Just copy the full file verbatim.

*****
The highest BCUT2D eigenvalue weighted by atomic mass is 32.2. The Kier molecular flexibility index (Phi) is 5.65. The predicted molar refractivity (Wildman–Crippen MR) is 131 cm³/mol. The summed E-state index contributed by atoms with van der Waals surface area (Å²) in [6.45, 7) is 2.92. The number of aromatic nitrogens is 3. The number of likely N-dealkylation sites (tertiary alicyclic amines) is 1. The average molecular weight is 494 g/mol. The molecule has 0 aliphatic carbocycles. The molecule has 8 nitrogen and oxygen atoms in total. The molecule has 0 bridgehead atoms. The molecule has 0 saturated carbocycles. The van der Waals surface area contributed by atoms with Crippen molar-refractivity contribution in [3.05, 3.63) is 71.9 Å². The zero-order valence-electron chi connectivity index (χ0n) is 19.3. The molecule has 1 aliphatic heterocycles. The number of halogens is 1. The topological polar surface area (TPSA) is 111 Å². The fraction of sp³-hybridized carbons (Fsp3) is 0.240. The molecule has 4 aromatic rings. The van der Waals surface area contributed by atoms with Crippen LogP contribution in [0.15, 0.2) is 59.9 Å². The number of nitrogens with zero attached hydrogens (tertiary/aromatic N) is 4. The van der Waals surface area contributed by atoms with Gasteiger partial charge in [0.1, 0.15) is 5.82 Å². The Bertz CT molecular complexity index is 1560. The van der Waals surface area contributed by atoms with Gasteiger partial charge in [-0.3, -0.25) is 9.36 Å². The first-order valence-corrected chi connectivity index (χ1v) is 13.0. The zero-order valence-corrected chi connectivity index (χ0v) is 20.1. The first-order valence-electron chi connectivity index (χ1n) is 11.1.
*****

The highest BCUT2D eigenvalue weighted by atomic mass is 32.2. The Kier molecular flexibility index (Phi) is 5.65. The predicted molar refractivity (Wildman–Crippen MR) is 131 cm³/mol. The summed E-state index contributed by atoms with van der Waals surface area (Å²) in [6.45, 7) is 2.92. The number of aromatic nitrogens is 3. The number of likely N-dealkylation sites (tertiary alicyclic amines) is 1. The average molecular weight is 494 g/mol. The molecule has 0 aliphatic carbocycles. The molecule has 8 nitrogen and oxygen atoms in total. The molecule has 0 bridgehead atoms. The molecule has 0 saturated carbocycles. The van der Waals surface area contributed by atoms with Crippen molar-refractivity contribution in [3.05, 3.63) is 71.9 Å². The zero-order valence-electron chi connectivity index (χ0n) is 19.3. The molecule has 1 aliphatic heterocycles. The number of halogens is 1. The topological polar surface area (TPSA) is 111 Å². The fraction of sp³-hybridized carbons (Fsp3) is 0.240. The molecule has 4 aromatic rings. The van der Waals surface area contributed by atoms with Crippen LogP contribution in [0.15, 0.2) is 59.9 Å². The number of nitrogens with zero attached hydrogens (tertiary/aromatic N) is 4. The van der Waals surface area contributed by atoms with Gasteiger partial charge in [0.1, 0.15) is 5.82 Å². The Bertz CT molecular complexity index is 1560. The van der Waals surface area contributed by atoms with Gasteiger partial charge in [-0.3, -0.25) is 9.36 Å². The first-order valence-corrected chi connectivity index (χ1v) is 13.0. The zero-order valence-corrected chi connectivity index (χ0v) is 20.1. The first-order valence-electron chi connectivity index (χ1n) is 11.1.